What Is Log Management—Short Guide and Best Practices
Effective log management can help tech pros monitor their applications and improve performance.
Log management is the practice of collecting, formatting, aggregating, and analyzing log data to optimize programs and applications. Log data contains valuable information capable of informing tech pros about application performance and helping them catch issues. With a better understanding of performance, techies can allocate the appropriate resources to improve the end-user experience. However, effective log management requires an investment of time and money, and users may wonder whether it’s worth it. The right log management tools can save hours of manual log viewing and offer important insights beneficial to anyone who wants to better manage their applications.
What Is Log Management?
Log management starts with bringing together data from applications, services, hosts, and more. The log data is a record of events taking place over time across various applications and infrastructures. Because these logs come from different sources and exist in varied formats, a log manager needs to parse them into individual data points to standardize their format. Once they’re parsed and centralized, tech pros can then extract valuable information they can use to analyze and improve application performance.
The many log files generated from devices and software offer critical insights, but event logs lead to high volumes of data because they’re continually generated. Tech pros may struggle to organize these logs in a timely way. Even when they aggregate all this data, tech teams must be able to run advanced searches for logs. This can be difficult to do without the proper tools, since logs may have different syntaxes or tags and often require unique queries. As challenging as it can be to manage event logs, it’s bad practice to ignore them. Tech pros need to use a log management tool to help collect, store, and archive these large volumes of log data.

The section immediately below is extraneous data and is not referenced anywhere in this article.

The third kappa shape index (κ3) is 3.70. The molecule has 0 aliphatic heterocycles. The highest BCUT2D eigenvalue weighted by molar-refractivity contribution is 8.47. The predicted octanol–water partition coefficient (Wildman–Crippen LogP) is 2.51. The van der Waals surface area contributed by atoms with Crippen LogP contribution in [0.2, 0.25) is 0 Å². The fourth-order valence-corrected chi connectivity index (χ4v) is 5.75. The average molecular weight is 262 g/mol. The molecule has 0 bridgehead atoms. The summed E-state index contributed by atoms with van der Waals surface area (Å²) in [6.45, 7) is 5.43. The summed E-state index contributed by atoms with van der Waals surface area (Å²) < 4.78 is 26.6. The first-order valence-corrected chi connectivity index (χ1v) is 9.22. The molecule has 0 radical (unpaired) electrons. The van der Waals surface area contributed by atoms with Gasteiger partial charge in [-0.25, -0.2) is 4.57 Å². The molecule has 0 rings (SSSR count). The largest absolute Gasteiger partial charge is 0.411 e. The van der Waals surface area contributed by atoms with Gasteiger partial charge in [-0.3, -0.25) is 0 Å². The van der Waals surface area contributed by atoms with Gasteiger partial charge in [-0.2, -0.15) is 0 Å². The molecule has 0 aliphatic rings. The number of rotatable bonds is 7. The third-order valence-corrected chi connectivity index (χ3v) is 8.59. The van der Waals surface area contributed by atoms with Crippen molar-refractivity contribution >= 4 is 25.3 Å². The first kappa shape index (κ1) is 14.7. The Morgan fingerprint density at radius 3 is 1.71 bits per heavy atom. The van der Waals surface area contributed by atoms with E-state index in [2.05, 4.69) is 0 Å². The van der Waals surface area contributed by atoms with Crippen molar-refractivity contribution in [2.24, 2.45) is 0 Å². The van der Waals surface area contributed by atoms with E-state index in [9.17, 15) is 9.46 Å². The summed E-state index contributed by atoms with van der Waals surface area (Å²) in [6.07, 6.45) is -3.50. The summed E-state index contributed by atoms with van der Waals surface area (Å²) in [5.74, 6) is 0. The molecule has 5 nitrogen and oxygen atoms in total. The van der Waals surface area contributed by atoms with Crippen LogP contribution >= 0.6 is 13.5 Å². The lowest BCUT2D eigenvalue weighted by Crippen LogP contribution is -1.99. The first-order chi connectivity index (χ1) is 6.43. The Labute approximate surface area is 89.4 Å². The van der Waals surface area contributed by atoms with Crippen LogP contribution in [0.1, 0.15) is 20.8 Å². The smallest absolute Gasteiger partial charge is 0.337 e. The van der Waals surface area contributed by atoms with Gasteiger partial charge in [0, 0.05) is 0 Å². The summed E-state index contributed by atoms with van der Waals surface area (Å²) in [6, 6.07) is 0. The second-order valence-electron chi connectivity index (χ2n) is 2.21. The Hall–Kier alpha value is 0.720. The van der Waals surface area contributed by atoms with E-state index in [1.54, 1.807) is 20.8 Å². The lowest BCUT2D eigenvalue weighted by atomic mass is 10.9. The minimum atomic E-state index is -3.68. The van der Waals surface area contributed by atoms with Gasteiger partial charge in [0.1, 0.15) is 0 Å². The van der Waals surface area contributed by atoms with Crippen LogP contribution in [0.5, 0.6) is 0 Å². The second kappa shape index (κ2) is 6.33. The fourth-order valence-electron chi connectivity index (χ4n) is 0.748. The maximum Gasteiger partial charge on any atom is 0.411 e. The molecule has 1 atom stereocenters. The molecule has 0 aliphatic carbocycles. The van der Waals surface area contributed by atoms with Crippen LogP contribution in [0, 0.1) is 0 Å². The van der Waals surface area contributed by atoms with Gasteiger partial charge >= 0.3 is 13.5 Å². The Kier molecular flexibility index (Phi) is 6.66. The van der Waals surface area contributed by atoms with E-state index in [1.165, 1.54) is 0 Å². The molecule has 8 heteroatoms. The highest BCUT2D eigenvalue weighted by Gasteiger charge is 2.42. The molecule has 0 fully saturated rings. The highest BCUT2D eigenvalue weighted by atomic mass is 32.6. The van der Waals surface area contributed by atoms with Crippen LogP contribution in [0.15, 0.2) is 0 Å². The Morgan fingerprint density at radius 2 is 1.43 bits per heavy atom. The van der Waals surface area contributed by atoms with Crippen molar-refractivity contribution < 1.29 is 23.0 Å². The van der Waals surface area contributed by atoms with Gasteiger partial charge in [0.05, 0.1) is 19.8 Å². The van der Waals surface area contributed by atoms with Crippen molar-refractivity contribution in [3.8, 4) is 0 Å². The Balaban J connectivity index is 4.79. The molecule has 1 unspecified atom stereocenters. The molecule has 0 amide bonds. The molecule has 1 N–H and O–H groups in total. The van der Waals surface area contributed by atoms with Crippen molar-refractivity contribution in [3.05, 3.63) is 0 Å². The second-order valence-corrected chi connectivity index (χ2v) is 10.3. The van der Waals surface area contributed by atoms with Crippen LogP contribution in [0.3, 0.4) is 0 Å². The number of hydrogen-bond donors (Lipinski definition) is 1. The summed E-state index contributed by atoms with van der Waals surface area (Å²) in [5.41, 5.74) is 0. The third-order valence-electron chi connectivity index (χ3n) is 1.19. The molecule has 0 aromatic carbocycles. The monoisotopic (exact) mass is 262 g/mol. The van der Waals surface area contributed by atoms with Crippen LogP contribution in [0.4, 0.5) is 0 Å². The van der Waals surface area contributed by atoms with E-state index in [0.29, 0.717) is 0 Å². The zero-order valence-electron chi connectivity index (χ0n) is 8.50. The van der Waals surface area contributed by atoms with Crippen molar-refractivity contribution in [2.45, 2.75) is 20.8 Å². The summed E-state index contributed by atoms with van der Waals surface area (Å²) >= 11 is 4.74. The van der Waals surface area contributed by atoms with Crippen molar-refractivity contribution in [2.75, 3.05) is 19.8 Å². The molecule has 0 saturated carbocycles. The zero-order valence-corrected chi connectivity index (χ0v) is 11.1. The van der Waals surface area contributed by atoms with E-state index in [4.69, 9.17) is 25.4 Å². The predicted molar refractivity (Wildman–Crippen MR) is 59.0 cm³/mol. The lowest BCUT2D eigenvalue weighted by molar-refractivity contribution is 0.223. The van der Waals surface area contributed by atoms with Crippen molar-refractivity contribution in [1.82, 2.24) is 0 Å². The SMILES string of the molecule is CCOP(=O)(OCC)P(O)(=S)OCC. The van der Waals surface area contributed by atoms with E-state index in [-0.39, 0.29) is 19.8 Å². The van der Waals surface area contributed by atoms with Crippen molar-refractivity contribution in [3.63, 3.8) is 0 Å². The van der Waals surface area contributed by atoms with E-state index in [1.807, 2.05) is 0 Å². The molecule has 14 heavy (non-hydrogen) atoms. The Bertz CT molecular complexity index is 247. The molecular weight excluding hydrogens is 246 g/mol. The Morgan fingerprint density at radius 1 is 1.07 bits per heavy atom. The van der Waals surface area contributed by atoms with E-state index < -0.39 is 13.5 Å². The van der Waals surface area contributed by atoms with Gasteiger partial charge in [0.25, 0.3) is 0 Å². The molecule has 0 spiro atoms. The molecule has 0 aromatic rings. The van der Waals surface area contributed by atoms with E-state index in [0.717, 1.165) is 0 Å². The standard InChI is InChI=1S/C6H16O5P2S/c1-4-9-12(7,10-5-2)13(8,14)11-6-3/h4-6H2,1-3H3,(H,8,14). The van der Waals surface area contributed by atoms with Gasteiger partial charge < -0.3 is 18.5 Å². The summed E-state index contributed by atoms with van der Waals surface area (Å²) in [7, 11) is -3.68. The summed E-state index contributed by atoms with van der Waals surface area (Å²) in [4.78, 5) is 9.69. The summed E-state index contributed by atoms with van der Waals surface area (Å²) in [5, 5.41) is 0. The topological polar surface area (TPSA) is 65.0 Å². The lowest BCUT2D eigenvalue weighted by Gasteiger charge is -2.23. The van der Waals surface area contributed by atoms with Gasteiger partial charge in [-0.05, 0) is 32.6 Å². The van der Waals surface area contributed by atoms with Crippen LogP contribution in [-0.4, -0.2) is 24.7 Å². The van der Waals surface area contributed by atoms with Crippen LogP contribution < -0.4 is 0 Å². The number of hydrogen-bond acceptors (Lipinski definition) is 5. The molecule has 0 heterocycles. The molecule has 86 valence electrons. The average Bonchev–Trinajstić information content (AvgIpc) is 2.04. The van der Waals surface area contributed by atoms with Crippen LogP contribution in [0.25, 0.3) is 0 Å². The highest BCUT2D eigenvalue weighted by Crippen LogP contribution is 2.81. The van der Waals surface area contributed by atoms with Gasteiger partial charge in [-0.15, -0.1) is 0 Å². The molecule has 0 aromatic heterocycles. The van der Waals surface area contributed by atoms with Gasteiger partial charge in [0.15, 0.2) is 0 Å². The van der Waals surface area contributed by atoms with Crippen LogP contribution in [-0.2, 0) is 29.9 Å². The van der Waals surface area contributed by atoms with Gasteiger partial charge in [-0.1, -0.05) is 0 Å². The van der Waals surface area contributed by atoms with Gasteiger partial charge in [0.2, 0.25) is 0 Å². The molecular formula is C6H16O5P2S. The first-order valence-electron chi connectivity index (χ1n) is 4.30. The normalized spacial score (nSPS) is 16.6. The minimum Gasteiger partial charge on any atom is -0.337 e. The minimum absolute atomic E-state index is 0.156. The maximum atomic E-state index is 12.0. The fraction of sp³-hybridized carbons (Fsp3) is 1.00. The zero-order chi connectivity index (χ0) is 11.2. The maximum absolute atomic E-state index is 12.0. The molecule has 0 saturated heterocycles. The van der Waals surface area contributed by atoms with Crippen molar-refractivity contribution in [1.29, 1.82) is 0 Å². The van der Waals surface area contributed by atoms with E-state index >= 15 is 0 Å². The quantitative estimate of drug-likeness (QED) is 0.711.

Why Is Log Management Important?
Log management is important for several reasons, but its major benefit is helping tech pros optimize application performance and improve resource allocation. Log monitoring tools can be deployed to monitor code in parts of programs tech pros might not always be able to fully access. This process can also help admins catch issues before they impact users. For example, log insights might help a developer identify bugs or missing code when an application error occurs. Additionally, log management software can be a useful resource for less tech-savvy project managers. These managers can use it to convert difficult data into an easy-to-understand format for performance reports.
The biggest challenge with logs, however, is the overwhelming amount of data. In many cases, tech pros aren’t actively analyzing and mining the data gathered in logs. It’s understandable why—no one wants to manually review a high volume of logs each day. But since event data can be the first sign a key application or service is running out of resources or experiencing a spike in demand, it’s important for businesses to invest in proper log management tools and best practices to make sure they’re getting the most out of their data.
Log Management Best Practices
1. Invest in Tools